Automobile styling changed radically during the twenty years that followed WWII’s end. Cars were big rolling boxes in 1945. By 1965, they had gotten smaller, sleeker, and faster. And one design in particular proved itself to be timeless, selling in huge numbers over thirty years after its introduction.
The Ford Mustang was the result of an in-house design contest sponsored by division manager Lee Iacoca. The winning design was the work of David Ash and John Oros.
The Mustang itself was released against a wave of opposition within Ford’s ranks. Squabbling and in-fighting almost doomed what is arguably the most successful model of car ever released.
In 1961, engineers Herb Misch and Roy Lunn designed a two seat mid-engine convertible that weighed a mere 1500 pounds and got 30 miles to the gallon while posting a respectable 10 second zero-to-sixty time.
Sports car fans both outside and inside Ford’s organization eagerly licked their chops at the idea of such a European-thinking design rolling out of Ford’s factories. But Lee Iaccoca saw a money pit instead.
But he did see the need of a compact, sporty, albeit FOUR seat car. So he took the design of Ash and Oros and built it on existing tooling. The Mustang that was released had a reworked Falcon frame. The suspension and drivetrain came from altered parts from both the Falcon and Fairlane. But there’s no doubt that NOBODY would mix up the small, clean, slick style of the Mustang with its ancestors.
Some high-ranking powers within Ford opposed the car. But Iaccoca prevailed. And 22,000 models were sold the day it was released in 1964 (but it was a 1965 model). Within two years, a million Mustangs were on the road. The silence of the opposers was deafening.
Soon, Mustangs were seen all over television, too, and not just in Ford commercials. For instance, what Baby Boomer doesn’t remember the “Like father, like son” antismoking commercial? The car also frequently showed up in movies and TV series of the decade.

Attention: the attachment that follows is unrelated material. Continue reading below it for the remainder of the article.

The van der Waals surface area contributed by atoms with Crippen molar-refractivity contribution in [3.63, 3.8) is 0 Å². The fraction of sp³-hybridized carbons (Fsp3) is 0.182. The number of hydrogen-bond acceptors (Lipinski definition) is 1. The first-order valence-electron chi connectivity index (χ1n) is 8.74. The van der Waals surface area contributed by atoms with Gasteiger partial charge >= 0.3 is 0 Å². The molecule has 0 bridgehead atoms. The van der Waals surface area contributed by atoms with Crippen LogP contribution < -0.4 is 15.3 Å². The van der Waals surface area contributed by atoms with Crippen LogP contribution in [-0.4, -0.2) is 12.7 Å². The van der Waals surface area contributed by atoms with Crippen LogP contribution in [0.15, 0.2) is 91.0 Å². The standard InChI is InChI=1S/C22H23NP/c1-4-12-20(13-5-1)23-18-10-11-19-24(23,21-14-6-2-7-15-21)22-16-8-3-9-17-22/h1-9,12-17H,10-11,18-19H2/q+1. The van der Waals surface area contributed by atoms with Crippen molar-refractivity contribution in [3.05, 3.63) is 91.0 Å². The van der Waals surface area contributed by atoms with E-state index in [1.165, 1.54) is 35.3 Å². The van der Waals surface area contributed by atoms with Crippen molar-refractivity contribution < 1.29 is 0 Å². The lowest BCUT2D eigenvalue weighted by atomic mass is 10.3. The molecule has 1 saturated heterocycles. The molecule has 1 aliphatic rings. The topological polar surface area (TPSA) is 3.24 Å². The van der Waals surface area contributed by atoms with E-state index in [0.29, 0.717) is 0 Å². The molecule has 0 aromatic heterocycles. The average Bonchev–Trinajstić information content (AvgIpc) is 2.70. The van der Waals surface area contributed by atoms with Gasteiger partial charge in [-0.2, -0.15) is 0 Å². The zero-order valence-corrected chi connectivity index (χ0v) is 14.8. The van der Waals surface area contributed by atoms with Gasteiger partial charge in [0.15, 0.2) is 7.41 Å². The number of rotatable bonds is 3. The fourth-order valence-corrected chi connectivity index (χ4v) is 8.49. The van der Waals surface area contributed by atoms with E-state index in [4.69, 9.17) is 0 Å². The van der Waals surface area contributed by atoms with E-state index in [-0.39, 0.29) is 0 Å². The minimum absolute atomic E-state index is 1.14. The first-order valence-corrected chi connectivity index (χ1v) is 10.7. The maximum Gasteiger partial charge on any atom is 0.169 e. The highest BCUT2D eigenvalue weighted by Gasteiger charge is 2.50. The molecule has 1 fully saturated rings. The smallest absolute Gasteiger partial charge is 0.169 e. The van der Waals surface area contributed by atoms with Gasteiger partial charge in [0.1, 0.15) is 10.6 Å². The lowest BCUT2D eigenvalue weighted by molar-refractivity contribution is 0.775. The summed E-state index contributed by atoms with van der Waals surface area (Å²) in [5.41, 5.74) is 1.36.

In 1965, Ford cut a deal with former Formula One driver-turned-designer Carrol Shelby to produce the Shelby Mustang, a heavily customized, expensive vehicle that was a smash hit. The engine was a modified Windsor 289, and a few models had trunk-mounted batteries. They are highly prized collectibles today.
Shelby continued customizing Mustangs until the 1970 model year. Ford and Shelby cut a deal with Hertz to produce a gold-striped Shelby that customers could rent, and that would be sold to the public after retirement. They too were a success for all involved. The only problem was that a few enterprising customers would rent the car for a weekend and spend the time in their garages swapping the Shelby motor for a standard 289. So if you get a chance to buy one, caveat emptor.
Mustangs endured bad design changes, continuing to sell well even during the Mustang II era, when purists say the car hit its artistic nadir. But sales slowed through the 80’s, and there was talk of redesigning the car as a front-wheel drive. The Mustang faithful wrote letters of protest in droves, and the redesign became the Ford Probe instead.
Today’s Mustang looks a lot like its 60’s ancestors. Even Carrol Shelby is back to customizing them, and Hertz is also renting their own models! So, in the automotive sense, in the case of a great design, what goes around sometimes does indeed come around.